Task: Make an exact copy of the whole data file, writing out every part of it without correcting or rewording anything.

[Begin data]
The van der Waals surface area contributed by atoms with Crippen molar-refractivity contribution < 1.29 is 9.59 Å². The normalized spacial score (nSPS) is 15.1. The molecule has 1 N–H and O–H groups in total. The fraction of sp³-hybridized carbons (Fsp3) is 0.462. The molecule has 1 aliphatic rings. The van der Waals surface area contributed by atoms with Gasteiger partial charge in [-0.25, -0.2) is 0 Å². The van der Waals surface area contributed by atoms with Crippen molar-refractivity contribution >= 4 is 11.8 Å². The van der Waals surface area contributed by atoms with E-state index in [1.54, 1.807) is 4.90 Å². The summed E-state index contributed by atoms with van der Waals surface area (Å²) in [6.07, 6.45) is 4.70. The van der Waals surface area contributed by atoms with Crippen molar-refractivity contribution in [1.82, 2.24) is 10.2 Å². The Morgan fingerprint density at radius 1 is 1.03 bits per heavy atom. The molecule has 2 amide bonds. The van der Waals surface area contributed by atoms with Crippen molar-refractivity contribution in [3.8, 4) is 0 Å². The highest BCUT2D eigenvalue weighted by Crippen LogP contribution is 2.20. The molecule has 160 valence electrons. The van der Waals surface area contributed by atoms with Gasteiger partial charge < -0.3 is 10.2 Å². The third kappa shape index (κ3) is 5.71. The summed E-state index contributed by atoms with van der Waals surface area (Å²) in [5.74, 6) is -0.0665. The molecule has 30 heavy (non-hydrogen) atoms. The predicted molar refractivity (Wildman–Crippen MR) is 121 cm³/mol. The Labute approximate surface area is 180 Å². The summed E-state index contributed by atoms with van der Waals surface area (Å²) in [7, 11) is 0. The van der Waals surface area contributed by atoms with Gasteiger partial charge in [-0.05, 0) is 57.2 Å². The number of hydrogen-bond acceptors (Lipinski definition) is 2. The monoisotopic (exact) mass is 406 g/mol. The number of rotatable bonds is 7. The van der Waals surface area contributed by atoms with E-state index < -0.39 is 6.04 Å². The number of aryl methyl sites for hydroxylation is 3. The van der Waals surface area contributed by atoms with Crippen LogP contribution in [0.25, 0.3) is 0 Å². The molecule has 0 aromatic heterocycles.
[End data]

The van der Waals surface area contributed by atoms with Crippen molar-refractivity contribution < 1.29 is 9.59 Å². The normalized spacial score (nSPS) is 15.1. The molecule has 1 N–H and O–H groups in total. The fraction of sp³-hybridized carbons (Fsp3) is 0.462. The molecule has 1 aliphatic rings. The van der Waals surface area contributed by atoms with Gasteiger partial charge in [-0.25, -0.2) is 0 Å². The van der Waals surface area contributed by atoms with Crippen molar-refractivity contribution >= 4 is 11.8 Å². The van der Waals surface area contributed by atoms with E-state index in [1.54, 1.807) is 4.90 Å². The summed E-state index contributed by atoms with van der Waals surface area (Å²) in [6.07, 6.45) is 4.70. The van der Waals surface area contributed by atoms with Crippen molar-refractivity contribution in [1.82, 2.24) is 10.2 Å². The Morgan fingerprint density at radius 1 is 1.03 bits per heavy atom. The molecule has 2 amide bonds. The van der Waals surface area contributed by atoms with Crippen molar-refractivity contribution in [3.8, 4) is 0 Å². The highest BCUT2D eigenvalue weighted by Crippen LogP contribution is 2.20. The molecule has 160 valence electrons. The van der Waals surface area contributed by atoms with Gasteiger partial charge < -0.3 is 10.2 Å². The third kappa shape index (κ3) is 5.71. The summed E-state index contributed by atoms with van der Waals surface area (Å²) in [5.74, 6) is -0.0665. The molecule has 30 heavy (non-hydrogen) atoms. The predicted molar refractivity (Wildman–Crippen MR) is 121 cm³/mol. The Labute approximate surface area is 180 Å². The summed E-state index contributed by atoms with van der Waals surface area (Å²) in [7, 11) is 0. The van der Waals surface area contributed by atoms with Gasteiger partial charge in [-0.05, 0) is 57.2 Å². The number of hydrogen-bond acceptors (Lipinski definition) is 2. The monoisotopic (exact) mass is 406 g/mol. The number of rotatable bonds is 7. The van der Waals surface area contributed by atoms with E-state index < -0.39 is 6.04 Å². The number of aryl methyl sites for hydroxylation is 3. The van der Waals surface area contributed by atoms with Crippen LogP contribution in [0.25, 0.3) is 0 Å². The molecule has 0 aromatic heterocycles.